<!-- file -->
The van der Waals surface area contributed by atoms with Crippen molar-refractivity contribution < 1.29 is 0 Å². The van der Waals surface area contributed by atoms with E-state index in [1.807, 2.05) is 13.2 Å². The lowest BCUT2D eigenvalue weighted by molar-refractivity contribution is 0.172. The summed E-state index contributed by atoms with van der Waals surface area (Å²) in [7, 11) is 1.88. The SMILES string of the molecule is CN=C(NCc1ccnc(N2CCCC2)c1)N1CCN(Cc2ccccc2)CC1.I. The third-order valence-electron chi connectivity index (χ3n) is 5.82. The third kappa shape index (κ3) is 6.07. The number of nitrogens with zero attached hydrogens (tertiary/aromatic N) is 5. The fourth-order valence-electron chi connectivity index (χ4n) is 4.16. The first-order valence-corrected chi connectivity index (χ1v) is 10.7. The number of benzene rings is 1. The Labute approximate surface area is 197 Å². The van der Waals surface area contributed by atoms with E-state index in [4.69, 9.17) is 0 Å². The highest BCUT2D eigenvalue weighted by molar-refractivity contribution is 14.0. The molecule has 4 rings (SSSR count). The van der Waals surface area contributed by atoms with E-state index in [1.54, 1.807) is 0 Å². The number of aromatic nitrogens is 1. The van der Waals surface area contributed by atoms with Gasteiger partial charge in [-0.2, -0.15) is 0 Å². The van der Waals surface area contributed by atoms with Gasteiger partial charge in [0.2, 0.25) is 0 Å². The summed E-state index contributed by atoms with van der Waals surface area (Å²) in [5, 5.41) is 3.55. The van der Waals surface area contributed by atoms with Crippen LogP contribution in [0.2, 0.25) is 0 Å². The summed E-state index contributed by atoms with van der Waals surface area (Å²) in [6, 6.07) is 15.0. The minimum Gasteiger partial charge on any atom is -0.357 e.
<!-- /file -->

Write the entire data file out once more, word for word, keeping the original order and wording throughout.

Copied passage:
The van der Waals surface area contributed by atoms with Crippen molar-refractivity contribution < 1.29 is 0 Å². The van der Waals surface area contributed by atoms with E-state index in [1.807, 2.05) is 13.2 Å². The lowest BCUT2D eigenvalue weighted by molar-refractivity contribution is 0.172. The summed E-state index contributed by atoms with van der Waals surface area (Å²) in [7, 11) is 1.88. The SMILES string of the molecule is CN=C(NCc1ccnc(N2CCCC2)c1)N1CCN(Cc2ccccc2)CC1.I. The third-order valence-electron chi connectivity index (χ3n) is 5.82. The third kappa shape index (κ3) is 6.07. The number of nitrogens with zero attached hydrogens (tertiary/aromatic N) is 5. The fourth-order valence-electron chi connectivity index (χ4n) is 4.16. The first-order valence-corrected chi connectivity index (χ1v) is 10.7. The number of benzene rings is 1. The Labute approximate surface area is 197 Å². The van der Waals surface area contributed by atoms with E-state index in [4.69, 9.17) is 0 Å². The highest BCUT2D eigenvalue weighted by molar-refractivity contribution is 14.0. The molecule has 4 rings (SSSR count). The van der Waals surface area contributed by atoms with E-state index in [1.54, 1.807) is 0 Å². The number of aromatic nitrogens is 1. The van der Waals surface area contributed by atoms with Gasteiger partial charge in [-0.2, -0.15) is 0 Å². The van der Waals surface area contributed by atoms with Gasteiger partial charge in [0.2, 0.25) is 0 Å². The summed E-state index contributed by atoms with van der Waals surface area (Å²) in [5, 5.41) is 3.55. The van der Waals surface area contributed by atoms with Crippen LogP contribution in [0.2, 0.25) is 0 Å². The summed E-state index contributed by atoms with van der Waals surface area (Å²) in [6, 6.07) is 15.0. The minimum Gasteiger partial charge on any atom is -0.357 e.